NCI Blog

5 Useful Tips for Studying at Home While Social Distancing

Posted by Teresa Murray on 09 April 2020

Study Tips While Social Distancing During the COVID-19 Pandemic

As students are facing very particular challenges while studying at home, we're sharing our Top Three evergreen tips and two tips specific to studying while social distancing:

Study Tip 1: Routine

Get up early, at the same time each day, plan your breaks and meal-times and stick to them. End your day with some relaxing leisure time. Remember to put *all* screens away an hour before you go to bed: your brain doesn’t need additional stimulation, it needs to wind-down. Avoid all-night study binges, as your brain is less likely to absorb information and you will only lose sleep.

Study Tip 2: Nutrition

Remember to drink plenty of water throughout the day: often, we think we’re hungry when, actually we’re thirsty. Sugar, carbs and caffeine might make you feel energised in the short run but they burn fast and leave you feeling sluggish. Use your breaks from study to prepare balanced meals. Following a simple recipe will give your brain a change of pace from intense study.

Study Tip 3: Fresh Air and Exercise

Fresh air and natural light are good for you, in and of themselves. When you’re sitting, studying for hours at a time, movement is vital to sustain a healthy body. Right now, you must observe social distancing: avoiding crowds and keeping a distance of at least 2m between you and anyone you are not already living with. However, it is still possible to take a walk. If your local park seems too busy, simply take a stroll around your neighbourhood.

If you’re an active sportsperson or gym member, you probably already have an at-home workout plan. If you are not normally very active, The Irish Heart Foundation has some simple stretches as part of its Be Active guide, that can keep you moving even when bad weather keeps you indoors.

Social Distancing Study Tip 1

Normally there is some fluidity in shared living, with people in and out at different times, or with the student able to go to the college library for a change of scene and some guaranteed peace and quiet. A full living space where everyone has different tasks to complete is a real challenge – not just for you but for those around you. Speak to your family or your housemates. Acknowledge that you are asking them to curb their behaviour to help you and explain to them how much you appreciate this.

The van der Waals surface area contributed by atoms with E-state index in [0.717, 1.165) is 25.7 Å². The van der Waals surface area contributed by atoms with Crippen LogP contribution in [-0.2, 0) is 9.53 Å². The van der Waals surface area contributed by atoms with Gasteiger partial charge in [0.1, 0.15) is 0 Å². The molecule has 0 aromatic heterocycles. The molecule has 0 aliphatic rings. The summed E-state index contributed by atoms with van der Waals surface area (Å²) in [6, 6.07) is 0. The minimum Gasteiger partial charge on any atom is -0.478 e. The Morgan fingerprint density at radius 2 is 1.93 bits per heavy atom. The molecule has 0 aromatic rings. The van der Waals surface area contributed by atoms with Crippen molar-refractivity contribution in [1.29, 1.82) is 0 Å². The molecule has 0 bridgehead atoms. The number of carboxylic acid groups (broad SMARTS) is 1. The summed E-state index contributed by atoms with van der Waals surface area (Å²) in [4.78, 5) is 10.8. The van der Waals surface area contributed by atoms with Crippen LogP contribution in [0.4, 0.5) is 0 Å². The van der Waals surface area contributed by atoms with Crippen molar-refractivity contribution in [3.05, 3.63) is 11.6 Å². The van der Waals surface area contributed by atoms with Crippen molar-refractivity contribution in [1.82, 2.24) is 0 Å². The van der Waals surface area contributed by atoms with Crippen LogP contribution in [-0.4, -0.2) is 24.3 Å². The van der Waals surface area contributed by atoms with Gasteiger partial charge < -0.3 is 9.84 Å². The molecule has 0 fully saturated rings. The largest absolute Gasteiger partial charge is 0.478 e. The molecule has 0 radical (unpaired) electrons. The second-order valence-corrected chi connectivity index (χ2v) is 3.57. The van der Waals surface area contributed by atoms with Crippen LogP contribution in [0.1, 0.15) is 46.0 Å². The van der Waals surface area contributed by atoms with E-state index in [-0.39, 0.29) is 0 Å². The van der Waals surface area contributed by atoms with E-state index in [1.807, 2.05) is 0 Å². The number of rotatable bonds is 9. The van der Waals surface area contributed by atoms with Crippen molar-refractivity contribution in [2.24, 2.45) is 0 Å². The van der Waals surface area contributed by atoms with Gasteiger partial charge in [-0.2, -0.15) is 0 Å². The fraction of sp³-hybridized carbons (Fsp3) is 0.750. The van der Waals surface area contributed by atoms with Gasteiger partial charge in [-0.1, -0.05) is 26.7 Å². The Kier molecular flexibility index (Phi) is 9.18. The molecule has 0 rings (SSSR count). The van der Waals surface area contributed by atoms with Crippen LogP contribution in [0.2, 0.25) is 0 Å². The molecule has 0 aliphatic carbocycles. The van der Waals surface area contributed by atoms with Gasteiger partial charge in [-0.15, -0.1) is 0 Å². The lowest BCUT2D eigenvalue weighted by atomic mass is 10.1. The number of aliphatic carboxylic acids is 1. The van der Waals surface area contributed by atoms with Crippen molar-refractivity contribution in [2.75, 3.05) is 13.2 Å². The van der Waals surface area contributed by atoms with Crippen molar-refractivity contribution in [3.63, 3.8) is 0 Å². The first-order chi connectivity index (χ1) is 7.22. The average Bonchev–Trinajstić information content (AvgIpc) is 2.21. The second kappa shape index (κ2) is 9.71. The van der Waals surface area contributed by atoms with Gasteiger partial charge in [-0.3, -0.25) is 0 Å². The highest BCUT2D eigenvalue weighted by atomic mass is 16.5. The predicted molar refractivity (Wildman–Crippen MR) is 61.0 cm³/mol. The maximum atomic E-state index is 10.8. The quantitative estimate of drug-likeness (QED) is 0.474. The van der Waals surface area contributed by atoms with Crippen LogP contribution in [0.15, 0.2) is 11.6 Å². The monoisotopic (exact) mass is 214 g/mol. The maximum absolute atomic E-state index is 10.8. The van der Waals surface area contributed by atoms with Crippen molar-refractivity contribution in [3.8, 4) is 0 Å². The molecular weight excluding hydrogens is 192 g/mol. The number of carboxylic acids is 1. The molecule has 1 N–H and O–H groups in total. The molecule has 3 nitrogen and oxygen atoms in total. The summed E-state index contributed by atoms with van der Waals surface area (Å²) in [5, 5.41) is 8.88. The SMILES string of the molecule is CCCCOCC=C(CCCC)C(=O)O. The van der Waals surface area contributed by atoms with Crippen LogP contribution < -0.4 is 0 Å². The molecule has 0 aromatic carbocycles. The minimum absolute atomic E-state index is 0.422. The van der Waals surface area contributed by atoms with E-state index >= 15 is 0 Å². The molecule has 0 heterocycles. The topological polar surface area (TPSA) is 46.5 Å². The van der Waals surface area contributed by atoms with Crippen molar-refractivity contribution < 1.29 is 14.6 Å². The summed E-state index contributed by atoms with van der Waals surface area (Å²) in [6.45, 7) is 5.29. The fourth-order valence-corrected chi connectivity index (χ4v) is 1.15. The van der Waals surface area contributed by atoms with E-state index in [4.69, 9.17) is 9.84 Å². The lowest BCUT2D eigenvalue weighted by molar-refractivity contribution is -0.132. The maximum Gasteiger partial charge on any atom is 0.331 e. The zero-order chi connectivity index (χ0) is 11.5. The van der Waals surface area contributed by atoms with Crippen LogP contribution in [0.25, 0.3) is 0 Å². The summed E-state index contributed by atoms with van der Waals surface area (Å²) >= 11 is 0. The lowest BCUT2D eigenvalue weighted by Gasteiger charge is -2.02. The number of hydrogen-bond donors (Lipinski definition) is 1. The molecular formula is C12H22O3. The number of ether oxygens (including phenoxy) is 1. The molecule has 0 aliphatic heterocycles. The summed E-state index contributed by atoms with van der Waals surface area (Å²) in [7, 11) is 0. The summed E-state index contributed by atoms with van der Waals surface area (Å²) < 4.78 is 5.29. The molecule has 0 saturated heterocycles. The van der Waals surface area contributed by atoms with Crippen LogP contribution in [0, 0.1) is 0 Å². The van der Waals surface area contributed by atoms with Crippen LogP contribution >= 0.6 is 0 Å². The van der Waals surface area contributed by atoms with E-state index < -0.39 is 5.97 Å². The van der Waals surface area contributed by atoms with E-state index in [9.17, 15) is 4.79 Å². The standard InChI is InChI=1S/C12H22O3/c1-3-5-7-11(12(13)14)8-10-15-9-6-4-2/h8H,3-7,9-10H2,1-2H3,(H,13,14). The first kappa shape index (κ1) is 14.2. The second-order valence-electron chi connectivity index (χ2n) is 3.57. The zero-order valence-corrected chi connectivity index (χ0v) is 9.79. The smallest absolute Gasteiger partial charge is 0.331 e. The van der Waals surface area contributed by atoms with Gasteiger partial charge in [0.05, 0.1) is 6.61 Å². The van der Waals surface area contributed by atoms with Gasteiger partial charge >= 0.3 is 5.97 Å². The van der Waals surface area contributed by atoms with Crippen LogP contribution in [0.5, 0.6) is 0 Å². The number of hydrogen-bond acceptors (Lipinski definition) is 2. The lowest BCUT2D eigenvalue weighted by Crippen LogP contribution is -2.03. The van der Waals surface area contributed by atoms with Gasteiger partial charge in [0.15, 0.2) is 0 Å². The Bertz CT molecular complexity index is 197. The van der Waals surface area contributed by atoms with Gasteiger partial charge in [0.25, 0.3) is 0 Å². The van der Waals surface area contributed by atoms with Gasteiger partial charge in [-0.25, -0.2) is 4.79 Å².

Implement a traffic light system – if you have a red sheet of paper on your door or on the wall beside your workspace, it means you cannot be disturbed at all, as you are working to a deadline; an orange piece of paper can indicate you are studying intensely, and they should consider if they really urgently need to talk to you before disturbing you. Green lets them know they can safely approach you, perhaps when you’re revising work you’re most comfortable with, or checking your To Do lists, and yes please, you would like a cup of tea. Remember to show equal respect to others in your living space, who are trying to do their own work or study.

Social Distancing Study Tip 2

You may not be able to meet them in person, but personal contact with your faraway family, friends and classmates is important. Use your phone or at least, if possible, bring your laptop to a different space, one you do not associate with study or work – even switching seats at the kitchen table will literally change your outlook!

Surprise a family member or set up a pre-arranged chat with classmates. Speaking aloud about what’s going on with you at the moment and listening to other people share their experiences puts everything in perspective. You don’t just benefit yourself by maintaining personal contact like this, it also makes you an important part of other people’s support network: you can be a social distancing hero!

Topics: Student Life, Advice, NCI